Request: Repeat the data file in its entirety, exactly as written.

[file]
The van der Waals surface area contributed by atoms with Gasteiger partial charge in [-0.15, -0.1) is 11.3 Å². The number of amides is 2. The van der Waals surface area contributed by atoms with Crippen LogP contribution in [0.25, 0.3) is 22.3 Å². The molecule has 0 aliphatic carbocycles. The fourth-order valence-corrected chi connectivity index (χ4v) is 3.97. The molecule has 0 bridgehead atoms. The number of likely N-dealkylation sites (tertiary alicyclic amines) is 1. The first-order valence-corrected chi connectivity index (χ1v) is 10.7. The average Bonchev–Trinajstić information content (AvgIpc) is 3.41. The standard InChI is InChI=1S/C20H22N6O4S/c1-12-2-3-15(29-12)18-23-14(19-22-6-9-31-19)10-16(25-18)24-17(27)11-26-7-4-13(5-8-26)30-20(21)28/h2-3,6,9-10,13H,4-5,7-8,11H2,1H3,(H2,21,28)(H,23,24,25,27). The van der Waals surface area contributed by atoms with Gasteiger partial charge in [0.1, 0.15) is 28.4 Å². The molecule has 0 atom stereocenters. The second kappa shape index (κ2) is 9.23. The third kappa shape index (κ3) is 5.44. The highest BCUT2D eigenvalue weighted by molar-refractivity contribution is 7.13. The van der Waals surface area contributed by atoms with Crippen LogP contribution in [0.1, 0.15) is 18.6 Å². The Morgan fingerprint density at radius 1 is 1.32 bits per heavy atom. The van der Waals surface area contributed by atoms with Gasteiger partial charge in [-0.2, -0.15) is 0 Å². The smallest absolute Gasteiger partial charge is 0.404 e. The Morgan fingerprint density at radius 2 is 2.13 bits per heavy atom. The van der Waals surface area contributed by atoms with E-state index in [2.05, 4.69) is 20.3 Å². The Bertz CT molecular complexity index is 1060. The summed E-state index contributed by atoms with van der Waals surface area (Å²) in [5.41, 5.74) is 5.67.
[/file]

The van der Waals surface area contributed by atoms with Gasteiger partial charge in [-0.15, -0.1) is 11.3 Å². The number of amides is 2. The van der Waals surface area contributed by atoms with Crippen LogP contribution in [0.25, 0.3) is 22.3 Å². The molecule has 0 aliphatic carbocycles. The fourth-order valence-corrected chi connectivity index (χ4v) is 3.97. The molecule has 0 bridgehead atoms. The number of likely N-dealkylation sites (tertiary alicyclic amines) is 1. The first-order valence-corrected chi connectivity index (χ1v) is 10.7. The average Bonchev–Trinajstić information content (AvgIpc) is 3.41. The standard InChI is InChI=1S/C20H22N6O4S/c1-12-2-3-15(29-12)18-23-14(19-22-6-9-31-19)10-16(25-18)24-17(27)11-26-7-4-13(5-8-26)30-20(21)28/h2-3,6,9-10,13H,4-5,7-8,11H2,1H3,(H2,21,28)(H,23,24,25,27). The van der Waals surface area contributed by atoms with Gasteiger partial charge in [0.1, 0.15) is 28.4 Å². The molecule has 0 atom stereocenters. The second kappa shape index (κ2) is 9.23. The third kappa shape index (κ3) is 5.44. The highest BCUT2D eigenvalue weighted by molar-refractivity contribution is 7.13. The van der Waals surface area contributed by atoms with Crippen LogP contribution in [0.1, 0.15) is 18.6 Å². The Morgan fingerprint density at radius 1 is 1.32 bits per heavy atom. The van der Waals surface area contributed by atoms with Gasteiger partial charge in [-0.2, -0.15) is 0 Å². The smallest absolute Gasteiger partial charge is 0.404 e. The Morgan fingerprint density at radius 2 is 2.13 bits per heavy atom. The van der Waals surface area contributed by atoms with E-state index in [2.05, 4.69) is 20.3 Å². The Bertz CT molecular complexity index is 1060. The summed E-state index contributed by atoms with van der Waals surface area (Å²) in [5.41, 5.74) is 5.67.